Deliberative Poll on the Role of Married Women (Guangming Village, China)
- Specific Topics
- Gender Equality & Equity
- Scope of Influence
- Start Date
- End Date
- Total Number of Participants
- Facilitator Training
- Professional Facilitators
- Face-to-Face, Online, or Both
- Types of Interaction Among Participants
- Discussion, Dialogue, or Deliberation
- Negotiation & Bargaining
- Decision Methods
- Opinion Survey
- Communication of Insights & Outcomes
- Public Report
- Type of Organizer/Manager
- Local Government
- Type of Funder
- Local Government
Problems and Purpose
The Guangming Village case involves groups that hold the traditional view that the village no longer looks after these married-out women as their husbands should look after their welfare, and the married-out women’s group that demands an equal share of village wealth. Although the deliberative experimental forum is held under an authoritarian system, the government’s public policy making is not simply a contest between the officials and people, but is the result of the contestation of many interest groups. The Guangming Village local government set up a platform for public deliberation and took a neutral position in order to ensure fairness. Local deliberative democracy is not only political communication between the government and the people, but is also deliberation between different groups in society with different interests. This is an important reason why local deliberative democracy can develop in China.
Background History and Context
In the 1990s, following household registration reforms, it became no longer necessary for a married woman to take on her husband’s registered place of residence and their children could choose to be registered at either their father’s or mother’s hometown residency. This resulted in many ‘married-out women’ and their children retaining their previous village of residency after marriage, with some even choosing to stay in their original village and in doing so receive a share of the collective benefits there, or maintain family connections, friends and jobs etc.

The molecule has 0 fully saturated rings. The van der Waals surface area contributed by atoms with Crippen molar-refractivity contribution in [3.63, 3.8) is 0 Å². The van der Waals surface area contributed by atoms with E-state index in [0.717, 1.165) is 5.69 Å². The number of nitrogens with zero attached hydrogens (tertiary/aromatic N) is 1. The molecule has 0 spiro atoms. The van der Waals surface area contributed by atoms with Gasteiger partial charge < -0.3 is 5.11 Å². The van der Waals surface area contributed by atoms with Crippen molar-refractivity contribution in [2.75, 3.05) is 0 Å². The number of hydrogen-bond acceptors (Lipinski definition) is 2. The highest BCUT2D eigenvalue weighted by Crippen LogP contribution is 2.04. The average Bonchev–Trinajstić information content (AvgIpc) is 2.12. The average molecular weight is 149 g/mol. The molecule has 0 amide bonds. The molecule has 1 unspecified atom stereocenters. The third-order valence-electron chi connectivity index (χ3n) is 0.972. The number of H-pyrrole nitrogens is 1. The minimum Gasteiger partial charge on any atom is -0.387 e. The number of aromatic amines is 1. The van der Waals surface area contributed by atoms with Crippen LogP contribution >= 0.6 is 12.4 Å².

Married-out women often use petitioning methods to make appeals when they do not receive shared economic benefits, which they argue they are entitled to according to the constitution. In this case, on 20 September 2007 more than 40 villagers petitioned the local government, presenting a signed document ‘on the requirement of enjoying the allocation of villagers’ collective economic benefits.’ The married-out women then continuously petitioned higher levels, including twice to Guangzhou and even to Beijing. The allocation of economic benefits to married-out women became a sensitive social issue and a challenge to local economic development and social transformation.
Villages in Huizhou carried out a great deal of negotiation work and raised many suggestions, but the benefit-sharing problem could not be fundamentally resolved. As early as September 2007, the Dayawan Stability Maintenance Centre held mediations for 30 married-out women, issued relevant legal regulations for the village and encouraged the village to hold a village conference to discuss the problem. However, there was no resolution as most villagers continued to oppose married-out women being able to access collective economic benefits.